Check out the Facelift-heavy opening smash of “Winters Garden”–pure iron delight, as its as thick and heavy as you want. A groove chorus that keeps the head moving, and shades of Queensryche show the bands depth. “Sign of Heaven” is a definite fave, as a slow, boiling chug and bass thump pave the way for a wailing chorus. Listen to those cymbals open up after the chorus! This is a band that knows how to play, and knows how to work a groove. “The Legacy” has a stutter riff straight from the depths of the almighty Priest, but Maraya blends it into a sound all their own. Excellent use of the overlaying clean guitar, giving a glipse of ‘Burnt Offerings’… The pre- solo groove–steady!!
I could go on, but the point should have been made. The riffs are inventive, but more just plain powerful than flashy. The band rocks pure and simple, but isn’t afraid to pull off a bit during a song for an even stronger effect a little later. Power technical crunch at its best”.
Condition: Used – CD, Booklet, Inlay and Case all in Excellent Condition.
Year of Release: 1994
Record label: Mausoleum Records – 904 021 2
2. Jacob’s Dance 3:58
3. Resurrection 4:43
4. Face In The Mirror 3:59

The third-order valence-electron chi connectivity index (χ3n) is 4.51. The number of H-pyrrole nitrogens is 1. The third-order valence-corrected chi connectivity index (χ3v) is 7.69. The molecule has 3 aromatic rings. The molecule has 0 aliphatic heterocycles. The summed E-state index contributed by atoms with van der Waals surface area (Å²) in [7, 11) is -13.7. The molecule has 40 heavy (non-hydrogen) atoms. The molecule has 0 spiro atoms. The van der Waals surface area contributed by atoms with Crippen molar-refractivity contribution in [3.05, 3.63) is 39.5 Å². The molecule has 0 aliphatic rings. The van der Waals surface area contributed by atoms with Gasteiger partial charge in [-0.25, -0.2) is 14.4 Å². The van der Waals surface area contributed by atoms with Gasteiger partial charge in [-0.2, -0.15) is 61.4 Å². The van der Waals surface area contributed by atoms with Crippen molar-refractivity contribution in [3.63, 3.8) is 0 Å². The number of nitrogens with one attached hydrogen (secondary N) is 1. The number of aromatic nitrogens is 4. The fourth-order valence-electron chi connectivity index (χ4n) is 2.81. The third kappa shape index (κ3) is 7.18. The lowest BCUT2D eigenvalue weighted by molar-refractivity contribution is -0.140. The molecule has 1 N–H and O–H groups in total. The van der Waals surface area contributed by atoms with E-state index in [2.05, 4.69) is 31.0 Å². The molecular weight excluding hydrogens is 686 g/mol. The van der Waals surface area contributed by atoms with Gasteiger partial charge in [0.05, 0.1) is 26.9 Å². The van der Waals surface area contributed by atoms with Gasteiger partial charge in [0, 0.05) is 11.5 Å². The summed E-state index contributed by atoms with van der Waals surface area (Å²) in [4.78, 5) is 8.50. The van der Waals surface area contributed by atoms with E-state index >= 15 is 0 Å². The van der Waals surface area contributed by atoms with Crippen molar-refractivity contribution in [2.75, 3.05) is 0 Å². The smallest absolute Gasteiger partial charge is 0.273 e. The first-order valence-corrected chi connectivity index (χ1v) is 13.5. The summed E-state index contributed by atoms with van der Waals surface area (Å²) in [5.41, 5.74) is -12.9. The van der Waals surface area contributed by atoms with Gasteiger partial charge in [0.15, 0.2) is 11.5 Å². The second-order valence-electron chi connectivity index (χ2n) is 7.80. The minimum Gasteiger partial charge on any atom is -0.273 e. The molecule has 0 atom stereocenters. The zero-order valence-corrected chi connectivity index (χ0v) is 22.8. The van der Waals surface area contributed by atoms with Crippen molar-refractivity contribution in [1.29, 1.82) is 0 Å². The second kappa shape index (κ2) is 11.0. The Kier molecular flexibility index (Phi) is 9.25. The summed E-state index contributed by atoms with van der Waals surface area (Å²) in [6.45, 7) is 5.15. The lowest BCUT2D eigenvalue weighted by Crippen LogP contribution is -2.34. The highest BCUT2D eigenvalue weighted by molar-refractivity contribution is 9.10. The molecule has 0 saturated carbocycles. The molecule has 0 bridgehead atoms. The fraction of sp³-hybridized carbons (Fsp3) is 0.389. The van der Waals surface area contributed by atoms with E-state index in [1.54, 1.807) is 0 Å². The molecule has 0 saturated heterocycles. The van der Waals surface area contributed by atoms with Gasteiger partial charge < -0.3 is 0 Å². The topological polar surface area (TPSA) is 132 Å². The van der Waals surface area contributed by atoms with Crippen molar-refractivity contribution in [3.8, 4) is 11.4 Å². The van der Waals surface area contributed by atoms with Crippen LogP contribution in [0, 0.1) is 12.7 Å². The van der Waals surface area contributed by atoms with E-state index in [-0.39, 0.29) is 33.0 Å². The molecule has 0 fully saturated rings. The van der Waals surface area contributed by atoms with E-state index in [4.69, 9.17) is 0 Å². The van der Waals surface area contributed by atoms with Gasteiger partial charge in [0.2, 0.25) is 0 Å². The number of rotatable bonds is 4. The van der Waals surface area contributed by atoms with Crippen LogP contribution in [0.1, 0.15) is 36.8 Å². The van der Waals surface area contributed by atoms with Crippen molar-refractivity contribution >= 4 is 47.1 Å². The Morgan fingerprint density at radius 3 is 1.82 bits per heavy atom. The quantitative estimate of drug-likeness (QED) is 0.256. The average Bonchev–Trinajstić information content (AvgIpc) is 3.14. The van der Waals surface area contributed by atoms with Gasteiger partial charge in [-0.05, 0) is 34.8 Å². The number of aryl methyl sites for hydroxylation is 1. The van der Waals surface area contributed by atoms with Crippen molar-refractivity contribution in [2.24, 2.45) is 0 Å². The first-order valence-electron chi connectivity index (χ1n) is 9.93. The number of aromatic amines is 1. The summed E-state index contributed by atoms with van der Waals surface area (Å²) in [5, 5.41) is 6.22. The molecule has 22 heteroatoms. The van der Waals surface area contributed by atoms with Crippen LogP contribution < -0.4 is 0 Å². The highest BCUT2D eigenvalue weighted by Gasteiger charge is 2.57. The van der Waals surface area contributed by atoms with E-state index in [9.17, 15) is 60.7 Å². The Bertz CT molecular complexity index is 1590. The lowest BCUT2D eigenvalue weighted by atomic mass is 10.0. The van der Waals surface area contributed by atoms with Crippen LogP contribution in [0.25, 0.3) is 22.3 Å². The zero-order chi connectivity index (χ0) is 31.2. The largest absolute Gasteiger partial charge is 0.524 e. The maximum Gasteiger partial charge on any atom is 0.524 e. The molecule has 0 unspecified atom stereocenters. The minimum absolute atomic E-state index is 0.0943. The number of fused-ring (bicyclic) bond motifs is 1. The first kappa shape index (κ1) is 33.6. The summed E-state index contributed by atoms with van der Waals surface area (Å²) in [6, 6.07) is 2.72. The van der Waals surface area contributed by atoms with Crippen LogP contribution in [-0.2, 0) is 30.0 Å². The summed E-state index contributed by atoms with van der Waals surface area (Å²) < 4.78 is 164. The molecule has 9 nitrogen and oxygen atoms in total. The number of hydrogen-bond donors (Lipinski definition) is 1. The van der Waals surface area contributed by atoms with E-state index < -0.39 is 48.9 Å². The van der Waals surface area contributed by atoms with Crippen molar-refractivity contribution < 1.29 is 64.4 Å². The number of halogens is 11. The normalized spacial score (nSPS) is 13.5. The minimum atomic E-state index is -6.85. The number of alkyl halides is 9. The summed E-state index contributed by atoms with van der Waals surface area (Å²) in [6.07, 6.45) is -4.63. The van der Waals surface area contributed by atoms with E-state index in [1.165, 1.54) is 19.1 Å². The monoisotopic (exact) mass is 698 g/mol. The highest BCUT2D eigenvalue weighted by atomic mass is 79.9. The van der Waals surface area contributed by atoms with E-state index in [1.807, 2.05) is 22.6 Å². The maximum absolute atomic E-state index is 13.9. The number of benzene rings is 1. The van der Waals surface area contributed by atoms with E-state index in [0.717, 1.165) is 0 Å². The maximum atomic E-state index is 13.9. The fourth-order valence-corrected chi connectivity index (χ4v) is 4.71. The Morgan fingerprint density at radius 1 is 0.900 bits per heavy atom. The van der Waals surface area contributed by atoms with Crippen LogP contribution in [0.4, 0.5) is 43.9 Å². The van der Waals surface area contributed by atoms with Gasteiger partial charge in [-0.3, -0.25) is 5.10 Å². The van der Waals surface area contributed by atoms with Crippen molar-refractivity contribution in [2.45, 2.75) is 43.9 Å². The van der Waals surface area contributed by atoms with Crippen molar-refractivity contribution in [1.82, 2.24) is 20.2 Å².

5. Johnny 4:12
6. Watching Over 3:35
7. Alone 3:47
8. Winter’s Garden 3:43
9. Forever 4:47
10. Sign Of Heaven 3:19
11. The Legacy 6:33
the best album you’ve never heard
I suppose there was never really any chance that Wicked Maraya would be successful, which is a real shame since they released a truly classic album with their 1994 debut Cycles.
Wicked Maraya was an uncompromising metal band during a time when grunge was king. Their style simply defied all attempts at classification. This wasn’t hair metal, or thrash, or power metal. It was just…metal. The closest point of comparison may be another American metal band that was starting out at about the same time – Nevermore.
Cycles had plenty of heaviness. It was melodic, but not overly so. The guitarist was talented but not pretentious. And the vocals walked that fine line between melodic and aggressive and just fit the music perfectly. All of the songs are quite well written.
This is one of those albums that few people have heard of, yet one every metal fan should own. Like the early releases by Warrior Soul, Cycles is an album that defies expectations and is a true original.